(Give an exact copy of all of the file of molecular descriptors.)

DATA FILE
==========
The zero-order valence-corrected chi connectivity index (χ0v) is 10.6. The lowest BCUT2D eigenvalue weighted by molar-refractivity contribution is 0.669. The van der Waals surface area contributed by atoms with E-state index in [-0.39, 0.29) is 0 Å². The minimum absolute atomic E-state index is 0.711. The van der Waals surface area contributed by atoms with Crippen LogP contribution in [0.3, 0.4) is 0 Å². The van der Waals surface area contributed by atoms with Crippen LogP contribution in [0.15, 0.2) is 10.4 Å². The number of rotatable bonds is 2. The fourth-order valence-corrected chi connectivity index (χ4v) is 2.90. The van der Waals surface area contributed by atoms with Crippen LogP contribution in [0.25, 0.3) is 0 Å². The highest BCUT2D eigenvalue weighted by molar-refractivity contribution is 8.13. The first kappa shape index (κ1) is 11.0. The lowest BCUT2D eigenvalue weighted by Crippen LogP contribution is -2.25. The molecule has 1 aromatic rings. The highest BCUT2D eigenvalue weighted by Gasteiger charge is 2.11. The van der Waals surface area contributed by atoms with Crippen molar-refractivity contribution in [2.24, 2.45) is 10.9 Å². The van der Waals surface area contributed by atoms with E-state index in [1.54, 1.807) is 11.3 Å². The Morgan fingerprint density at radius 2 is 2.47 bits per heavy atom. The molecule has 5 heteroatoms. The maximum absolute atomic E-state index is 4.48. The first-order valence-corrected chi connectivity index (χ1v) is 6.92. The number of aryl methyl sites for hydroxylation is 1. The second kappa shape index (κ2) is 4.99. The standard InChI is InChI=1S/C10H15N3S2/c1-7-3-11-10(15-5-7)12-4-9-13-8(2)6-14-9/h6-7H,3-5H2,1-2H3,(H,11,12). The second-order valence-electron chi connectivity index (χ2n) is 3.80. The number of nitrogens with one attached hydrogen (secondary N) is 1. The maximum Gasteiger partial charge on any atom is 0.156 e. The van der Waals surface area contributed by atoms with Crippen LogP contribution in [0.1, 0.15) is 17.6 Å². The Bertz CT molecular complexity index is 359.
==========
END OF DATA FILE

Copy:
The zero-order valence-corrected chi connectivity index (χ0v) is 10.6. The lowest BCUT2D eigenvalue weighted by molar-refractivity contribution is 0.669. The van der Waals surface area contributed by atoms with E-state index in [-0.39, 0.29) is 0 Å². The minimum absolute atomic E-state index is 0.711. The van der Waals surface area contributed by atoms with Crippen LogP contribution in [0.3, 0.4) is 0 Å². The van der Waals surface area contributed by atoms with Crippen LogP contribution in [0.15, 0.2) is 10.4 Å². The number of rotatable bonds is 2. The fourth-order valence-corrected chi connectivity index (χ4v) is 2.90. The van der Waals surface area contributed by atoms with Crippen LogP contribution in [0.25, 0.3) is 0 Å². The highest BCUT2D eigenvalue weighted by molar-refractivity contribution is 8.13. The first kappa shape index (κ1) is 11.0. The lowest BCUT2D eigenvalue weighted by Crippen LogP contribution is -2.25. The molecule has 1 aromatic rings. The highest BCUT2D eigenvalue weighted by Gasteiger charge is 2.11. The van der Waals surface area contributed by atoms with Crippen molar-refractivity contribution in [2.24, 2.45) is 10.9 Å². The van der Waals surface area contributed by atoms with E-state index in [1.54, 1.807) is 11.3 Å². The Morgan fingerprint density at radius 2 is 2.47 bits per heavy atom. The molecule has 5 heteroatoms. The maximum absolute atomic E-state index is 4.48. The first-order valence-corrected chi connectivity index (χ1v) is 6.92. The number of aryl methyl sites for hydroxylation is 1. The second kappa shape index (κ2) is 4.99. The standard InChI is InChI=1S/C10H15N3S2/c1-7-3-11-10(15-5-7)12-4-9-13-8(2)6-14-9/h6-7H,3-5H2,1-2H3,(H,11,12). The second-order valence-electron chi connectivity index (χ2n) is 3.80. The number of nitrogens with one attached hydrogen (secondary N) is 1. The maximum Gasteiger partial charge on any atom is 0.156 e. The van der Waals surface area contributed by atoms with Crippen LogP contribution in [0.1, 0.15) is 17.6 Å². The Bertz CT molecular complexity index is 359.